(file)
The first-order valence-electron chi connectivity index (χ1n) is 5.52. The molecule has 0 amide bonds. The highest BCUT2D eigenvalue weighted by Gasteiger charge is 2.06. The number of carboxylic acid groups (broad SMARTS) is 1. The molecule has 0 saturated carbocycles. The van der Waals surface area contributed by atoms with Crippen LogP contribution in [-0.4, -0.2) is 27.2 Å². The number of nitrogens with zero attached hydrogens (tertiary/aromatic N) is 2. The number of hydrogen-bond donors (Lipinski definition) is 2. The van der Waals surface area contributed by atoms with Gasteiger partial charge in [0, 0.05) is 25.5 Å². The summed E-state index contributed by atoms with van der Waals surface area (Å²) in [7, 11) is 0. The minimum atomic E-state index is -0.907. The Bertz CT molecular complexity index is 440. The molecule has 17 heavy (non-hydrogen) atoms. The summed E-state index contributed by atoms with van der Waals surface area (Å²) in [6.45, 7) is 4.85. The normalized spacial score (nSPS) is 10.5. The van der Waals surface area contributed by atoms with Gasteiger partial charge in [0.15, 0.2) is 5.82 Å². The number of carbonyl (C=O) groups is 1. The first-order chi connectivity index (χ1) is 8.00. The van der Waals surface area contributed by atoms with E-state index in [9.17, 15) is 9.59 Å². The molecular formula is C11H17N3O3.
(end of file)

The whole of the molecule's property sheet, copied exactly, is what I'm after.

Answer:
The first-order valence-electron chi connectivity index (χ1n) is 5.52. The molecule has 0 amide bonds. The highest BCUT2D eigenvalue weighted by Gasteiger charge is 2.06. The number of carboxylic acid groups (broad SMARTS) is 1. The molecule has 0 saturated carbocycles. The van der Waals surface area contributed by atoms with Crippen LogP contribution in [-0.4, -0.2) is 27.2 Å². The number of nitrogens with zero attached hydrogens (tertiary/aromatic N) is 2. The number of hydrogen-bond donors (Lipinski definition) is 2. The van der Waals surface area contributed by atoms with Gasteiger partial charge in [0, 0.05) is 25.5 Å². The summed E-state index contributed by atoms with van der Waals surface area (Å²) in [7, 11) is 0. The minimum atomic E-state index is -0.907. The Bertz CT molecular complexity index is 440. The molecule has 17 heavy (non-hydrogen) atoms. The summed E-state index contributed by atoms with van der Waals surface area (Å²) in [6.45, 7) is 4.85. The normalized spacial score (nSPS) is 10.5. The van der Waals surface area contributed by atoms with Gasteiger partial charge in [0.15, 0.2) is 5.82 Å². The number of carbonyl (C=O) groups is 1. The first-order chi connectivity index (χ1) is 8.00. The van der Waals surface area contributed by atoms with E-state index in [9.17, 15) is 9.59 Å². The molecular formula is C11H17N3O3.